It’s a Dog’s Life

Dog at the KerbWe mourn each passing stage of our children’s lives because we know that those years are gone forever and with them disappears the beauty of perfect innocence. We console ourselves that the next stage of growing up will bring with it many new discoveries and joys.

That’s why we get our children a dog. If you have ever lived through the life of a dog you know that its lifespan of ten to fifteen years is equivalent to the period of innocence of a child growing up.

Our little puppy was small enough to fit in the palm of your hand and she shook with fear just being looked at. But soon enough she began to play and bounce around and attempt a funny little growl.

In no time, she was house-trained and allowed to sleep in the bed with our little girl. They would dream together of running in summer fields, jumping to catch the dandelion clocks in that momentary wind. Breathless in their love for each other.

Then coming home from school to a dog who’s so excited, she’s left a puddle on the floor but no one minds a bit. And someone slipping a piece of chicken under the dining table, claiming that it fell off her plate.

The excitement of Santa Claus, still real for now­—but time is running out. And the dog sleeping guard under the Christmas tree, protecting the presents according to our little girl. But we knew it was the smell of peanut brittle and candy canes, too much for any dog to resist.

As our girl runs faster, the dog runs faster too, even though our dog’s legs are aching and old and now she dreams of puppy days, long ago when her best friend was a toddler who danced for the first time not long after she learned to walk and Mummy cried.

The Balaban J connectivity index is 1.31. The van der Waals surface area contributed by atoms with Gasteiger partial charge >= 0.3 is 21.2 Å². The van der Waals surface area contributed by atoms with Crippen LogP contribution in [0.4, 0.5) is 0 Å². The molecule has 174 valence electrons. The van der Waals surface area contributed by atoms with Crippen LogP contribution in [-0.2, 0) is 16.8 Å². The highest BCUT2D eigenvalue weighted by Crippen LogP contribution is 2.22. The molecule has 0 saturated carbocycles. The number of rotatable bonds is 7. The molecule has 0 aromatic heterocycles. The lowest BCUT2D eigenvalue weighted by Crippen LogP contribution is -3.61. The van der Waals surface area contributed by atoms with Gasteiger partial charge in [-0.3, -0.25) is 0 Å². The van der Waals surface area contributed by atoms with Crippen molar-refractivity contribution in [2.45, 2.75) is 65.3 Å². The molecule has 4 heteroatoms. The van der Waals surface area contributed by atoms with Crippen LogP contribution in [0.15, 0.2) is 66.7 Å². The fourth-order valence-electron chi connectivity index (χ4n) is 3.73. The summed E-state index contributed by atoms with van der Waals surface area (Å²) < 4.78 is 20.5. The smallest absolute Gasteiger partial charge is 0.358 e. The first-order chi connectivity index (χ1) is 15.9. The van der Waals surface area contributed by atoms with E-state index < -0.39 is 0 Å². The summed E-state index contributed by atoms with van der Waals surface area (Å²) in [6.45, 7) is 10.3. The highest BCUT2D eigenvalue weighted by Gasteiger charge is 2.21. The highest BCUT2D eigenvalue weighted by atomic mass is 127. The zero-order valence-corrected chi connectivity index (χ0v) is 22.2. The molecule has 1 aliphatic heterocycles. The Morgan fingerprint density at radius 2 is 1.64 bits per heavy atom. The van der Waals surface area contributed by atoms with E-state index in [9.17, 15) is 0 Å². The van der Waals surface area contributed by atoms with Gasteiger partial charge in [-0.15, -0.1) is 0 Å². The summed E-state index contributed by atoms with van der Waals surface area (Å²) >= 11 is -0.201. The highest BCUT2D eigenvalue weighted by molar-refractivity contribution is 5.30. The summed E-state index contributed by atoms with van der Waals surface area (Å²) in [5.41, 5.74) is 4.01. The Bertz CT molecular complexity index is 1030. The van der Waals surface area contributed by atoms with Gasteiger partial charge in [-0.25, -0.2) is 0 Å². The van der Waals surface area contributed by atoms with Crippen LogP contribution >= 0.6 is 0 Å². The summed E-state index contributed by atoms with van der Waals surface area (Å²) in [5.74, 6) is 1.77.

Our little dog doesn’t look much older, even though her fur is greying and her best friend has grown so tall. But she’s still as excited as she always was when our girl comes home, like it’s the first time she has ever seen her.

And then the emptiness begins, like shredding old photographs and we know that soon the time will come when both our girls will be gone. One gone to the world of grown-ups and the age of lost innocence. The other gone back to those fields, running in the sun with our baby daughter, with all the energy in the world. Gone to the endless fields where one day we hope to meet again and run together for all eternity.

Because it’s a dog’s life.

Comments

  1. Thanks for the tears reading this brought on!!

  2. Very touching. I have known the love if two dogs and there is nothing like it in the world. Never had children for various reasons but when they are grown perhaps they will be good friends to you unlike all others.

  3. you have a way of writing that makes my chest itchy. i like ‘remembering fathers’ too. you gave/give your daughter what you needed. you have my admiration. and respect.

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